A NHS Hospital Trust v M and K  EWHC 2402 (COP)
Best interests –medical treatment
The NHS Trust applied for declarations that it was not in M’s best interests to receive cardiopulmonary resuscitation (CPR), antibiotics or intensive care treatment.
M was 22 years old and had been born with a congenital abnormality of the brain called holoprosencephaly. This caused considerable loss of brain substance resulting in cerebral palsy and severe learning difficulties. He was confined to a wheelchair and had never been able to walk.
M had been hospitalised repeatedly, spending 79 out of 147 weeks in hospital between June 2010 and April 201, with a total of 18 admissions since 2010. It was common ground that his condition has significantly deteriorated since 2010. At the time of the hearing he was seriously malnourished and reaching the end of his life.
M spent most of his life being cared for by his aunt, K, whom Eleanor King J described as “his psychological and real mother, in every sense of the word.” There was no question that M lacked the capacity to make the decisions about his resuscitation, treatment with antibiotics and admission to intensive care.
The Trust sought an urgent decision on the grounds that M was at risk of dying due to severe malnourishment. Eleanor King J considered the detailed evidence about the M’s nutritional state and the impact it had on his prognosis. A gastromony tube and peg had been inserted in 2007 and there was a concern that maximum feeding through the tube would increase M’s risk of aspiration pneumonia and may not result in an improvement in his nutritional status. The parties agreed that M’s calories would be reduced and the flow slowed down, on the understanding that in the event that this resulted in pneumonia, this would not be treated with antibiotics.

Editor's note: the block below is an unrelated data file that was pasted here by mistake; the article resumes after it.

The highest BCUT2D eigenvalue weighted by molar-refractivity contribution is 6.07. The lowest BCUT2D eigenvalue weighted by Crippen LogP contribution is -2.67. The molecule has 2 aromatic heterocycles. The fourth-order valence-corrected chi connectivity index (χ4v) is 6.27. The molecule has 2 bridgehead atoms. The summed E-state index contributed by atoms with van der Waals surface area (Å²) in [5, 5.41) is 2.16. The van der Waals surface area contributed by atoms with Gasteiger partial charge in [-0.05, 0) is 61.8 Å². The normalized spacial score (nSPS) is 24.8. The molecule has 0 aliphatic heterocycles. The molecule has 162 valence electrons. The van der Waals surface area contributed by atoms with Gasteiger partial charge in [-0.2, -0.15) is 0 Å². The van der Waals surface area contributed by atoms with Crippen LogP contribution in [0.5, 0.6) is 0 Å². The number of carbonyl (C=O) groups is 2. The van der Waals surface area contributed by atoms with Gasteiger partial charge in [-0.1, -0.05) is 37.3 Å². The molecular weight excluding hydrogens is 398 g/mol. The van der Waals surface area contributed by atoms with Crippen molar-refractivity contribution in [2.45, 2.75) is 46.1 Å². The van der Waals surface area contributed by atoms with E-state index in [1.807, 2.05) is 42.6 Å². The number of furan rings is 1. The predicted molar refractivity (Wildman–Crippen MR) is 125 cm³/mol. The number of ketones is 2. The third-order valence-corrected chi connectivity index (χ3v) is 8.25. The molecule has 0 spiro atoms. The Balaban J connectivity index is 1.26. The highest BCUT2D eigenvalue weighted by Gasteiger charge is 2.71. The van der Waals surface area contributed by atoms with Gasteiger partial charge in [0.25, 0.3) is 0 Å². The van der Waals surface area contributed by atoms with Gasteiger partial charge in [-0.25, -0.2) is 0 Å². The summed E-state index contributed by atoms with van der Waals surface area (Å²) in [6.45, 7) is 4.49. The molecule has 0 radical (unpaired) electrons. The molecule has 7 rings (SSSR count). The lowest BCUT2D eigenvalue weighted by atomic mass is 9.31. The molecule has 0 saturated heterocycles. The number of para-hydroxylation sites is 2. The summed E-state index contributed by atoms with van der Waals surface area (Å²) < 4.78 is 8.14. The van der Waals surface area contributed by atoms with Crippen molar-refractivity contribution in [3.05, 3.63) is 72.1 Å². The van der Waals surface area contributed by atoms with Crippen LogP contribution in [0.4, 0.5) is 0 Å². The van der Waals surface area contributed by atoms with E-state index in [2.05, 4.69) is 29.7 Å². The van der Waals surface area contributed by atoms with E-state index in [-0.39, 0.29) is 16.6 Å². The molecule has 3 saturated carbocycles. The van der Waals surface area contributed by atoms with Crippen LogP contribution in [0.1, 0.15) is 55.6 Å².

Eleanor King J summarised the law on the provision of medical treatment in such cases, citing In Re M (Adult Patient, Minimally Conscious State: Withdrawal of Treatment)  1 WLR 1653 and AVS v NHS Foundation Trust  EWCA Civ 7. Eleanor King J also set out the following extracts from the judgment of Sir Alan Ward in Aintree University Hospitals NHS Foundation Trust v David James and Others  EWCA Civ 65 at paragraphs 44 and 45:
“As I indicated in my discussion on the meaning of 'futility', what the guidance is concerned with is answering the question: how should someone's best interests be worked out when making decisions about life sustaining treatment? As is stated at 530 of the Code of Practice, it is up to the doctor or healthcare professional providing treatment to assess whether the treatment is life-sustaining in each particular situation. In other words, the focus is on the medical interests of the patient when treatment is being considered to sustain life. That is not to say the doctors determine the outcome, for it is the court that must decide where there is a dispute about it, and the court will always scrutinise the medical evidence with scrupulous care."
“The fact that I have concluded that treatment would be futile, overly burdensome and that there is no prospect of recovery is but one pointer to where the best interests of where DJ lie. Not to treat him may be in his best medical interests, but the question remains whether it is in his best interests overall, and here I have to accept that the term 'best interests' encompasses medical, emotional and all other welfare issues: see Wall LJ in Portsmouth Hospitals NHS Trust v Wyatt  EWCA Civ 1181 at  following Re A  1 FLR 549.